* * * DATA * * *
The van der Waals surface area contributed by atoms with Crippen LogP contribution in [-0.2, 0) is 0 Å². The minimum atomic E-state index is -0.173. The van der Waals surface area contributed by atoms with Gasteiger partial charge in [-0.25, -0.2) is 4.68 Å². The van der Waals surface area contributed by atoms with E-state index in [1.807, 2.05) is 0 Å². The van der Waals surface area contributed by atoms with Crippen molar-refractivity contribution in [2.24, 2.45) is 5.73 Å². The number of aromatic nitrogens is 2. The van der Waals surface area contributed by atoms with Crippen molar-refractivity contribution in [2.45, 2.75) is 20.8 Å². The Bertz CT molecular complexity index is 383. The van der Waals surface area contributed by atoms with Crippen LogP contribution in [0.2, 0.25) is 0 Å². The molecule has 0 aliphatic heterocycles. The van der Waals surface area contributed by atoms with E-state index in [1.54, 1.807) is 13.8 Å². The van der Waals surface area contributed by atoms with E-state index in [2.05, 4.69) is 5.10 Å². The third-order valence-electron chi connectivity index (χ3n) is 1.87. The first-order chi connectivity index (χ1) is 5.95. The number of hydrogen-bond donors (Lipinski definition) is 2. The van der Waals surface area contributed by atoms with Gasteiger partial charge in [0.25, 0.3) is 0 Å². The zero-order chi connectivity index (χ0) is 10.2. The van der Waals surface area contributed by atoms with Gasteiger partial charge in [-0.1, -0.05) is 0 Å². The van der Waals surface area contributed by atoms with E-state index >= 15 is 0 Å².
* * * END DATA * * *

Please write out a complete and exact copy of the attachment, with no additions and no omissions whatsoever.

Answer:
The van der Waals surface area contributed by atoms with Crippen LogP contribution in [-0.2, 0) is 0 Å². The minimum atomic E-state index is -0.173. The van der Waals surface area contributed by atoms with Gasteiger partial charge in [-0.25, -0.2) is 4.68 Å². The van der Waals surface area contributed by atoms with E-state index in [1.807, 2.05) is 0 Å². The van der Waals surface area contributed by atoms with Crippen molar-refractivity contribution in [2.24, 2.45) is 5.73 Å². The number of aromatic nitrogens is 2. The van der Waals surface area contributed by atoms with Crippen molar-refractivity contribution in [2.45, 2.75) is 20.8 Å². The Bertz CT molecular complexity index is 383. The van der Waals surface area contributed by atoms with Crippen LogP contribution in [0.2, 0.25) is 0 Å². The molecule has 0 aliphatic heterocycles. The van der Waals surface area contributed by atoms with E-state index in [1.54, 1.807) is 13.8 Å². The van der Waals surface area contributed by atoms with E-state index in [2.05, 4.69) is 5.10 Å². The third-order valence-electron chi connectivity index (χ3n) is 1.87. The first-order chi connectivity index (χ1) is 5.95. The number of hydrogen-bond donors (Lipinski definition) is 2. The van der Waals surface area contributed by atoms with Gasteiger partial charge in [0.25, 0.3) is 0 Å². The zero-order chi connectivity index (χ0) is 10.2. The van der Waals surface area contributed by atoms with Gasteiger partial charge in [-0.1, -0.05) is 0 Å². The van der Waals surface area contributed by atoms with E-state index >= 15 is 0 Å².